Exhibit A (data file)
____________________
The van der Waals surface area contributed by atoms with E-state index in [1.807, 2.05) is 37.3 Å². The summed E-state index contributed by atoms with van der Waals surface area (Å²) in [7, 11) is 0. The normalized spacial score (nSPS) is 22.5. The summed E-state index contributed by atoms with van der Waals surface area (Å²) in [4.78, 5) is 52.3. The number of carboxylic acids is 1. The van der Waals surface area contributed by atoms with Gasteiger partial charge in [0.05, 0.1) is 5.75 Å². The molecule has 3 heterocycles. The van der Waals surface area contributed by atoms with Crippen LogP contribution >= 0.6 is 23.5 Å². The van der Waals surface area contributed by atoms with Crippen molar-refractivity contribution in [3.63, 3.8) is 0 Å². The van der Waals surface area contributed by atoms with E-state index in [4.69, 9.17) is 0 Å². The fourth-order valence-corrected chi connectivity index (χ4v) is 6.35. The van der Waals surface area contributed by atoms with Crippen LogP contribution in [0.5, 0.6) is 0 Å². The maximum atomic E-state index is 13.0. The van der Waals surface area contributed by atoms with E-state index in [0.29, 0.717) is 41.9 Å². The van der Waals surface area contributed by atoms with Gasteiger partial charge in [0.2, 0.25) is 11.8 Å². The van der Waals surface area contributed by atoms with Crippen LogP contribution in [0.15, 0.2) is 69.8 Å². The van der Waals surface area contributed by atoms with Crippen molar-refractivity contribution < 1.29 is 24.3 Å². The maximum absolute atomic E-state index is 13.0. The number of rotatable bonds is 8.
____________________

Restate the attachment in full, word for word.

The van der Waals surface area contributed by atoms with E-state index in [1.807, 2.05) is 37.3 Å². The summed E-state index contributed by atoms with van der Waals surface area (Å²) in [7, 11) is 0. The normalized spacial score (nSPS) is 22.5. The summed E-state index contributed by atoms with van der Waals surface area (Å²) in [4.78, 5) is 52.3. The number of carboxylic acids is 1. The van der Waals surface area contributed by atoms with Gasteiger partial charge in [0.05, 0.1) is 5.75 Å². The molecule has 3 heterocycles. The van der Waals surface area contributed by atoms with Crippen LogP contribution >= 0.6 is 23.5 Å². The van der Waals surface area contributed by atoms with Crippen molar-refractivity contribution in [3.63, 3.8) is 0 Å². The van der Waals surface area contributed by atoms with E-state index in [4.69, 9.17) is 0 Å². The fourth-order valence-corrected chi connectivity index (χ4v) is 6.35. The van der Waals surface area contributed by atoms with Crippen LogP contribution in [0.5, 0.6) is 0 Å². The maximum atomic E-state index is 13.0. The van der Waals surface area contributed by atoms with E-state index in [0.29, 0.717) is 41.9 Å². The van der Waals surface area contributed by atoms with Gasteiger partial charge in [0.2, 0.25) is 11.8 Å². The van der Waals surface area contributed by atoms with Crippen LogP contribution in [0.15, 0.2) is 69.8 Å². The van der Waals surface area contributed by atoms with Crippen molar-refractivity contribution < 1.29 is 24.3 Å². The maximum absolute atomic E-state index is 13.0. The number of rotatable bonds is 8.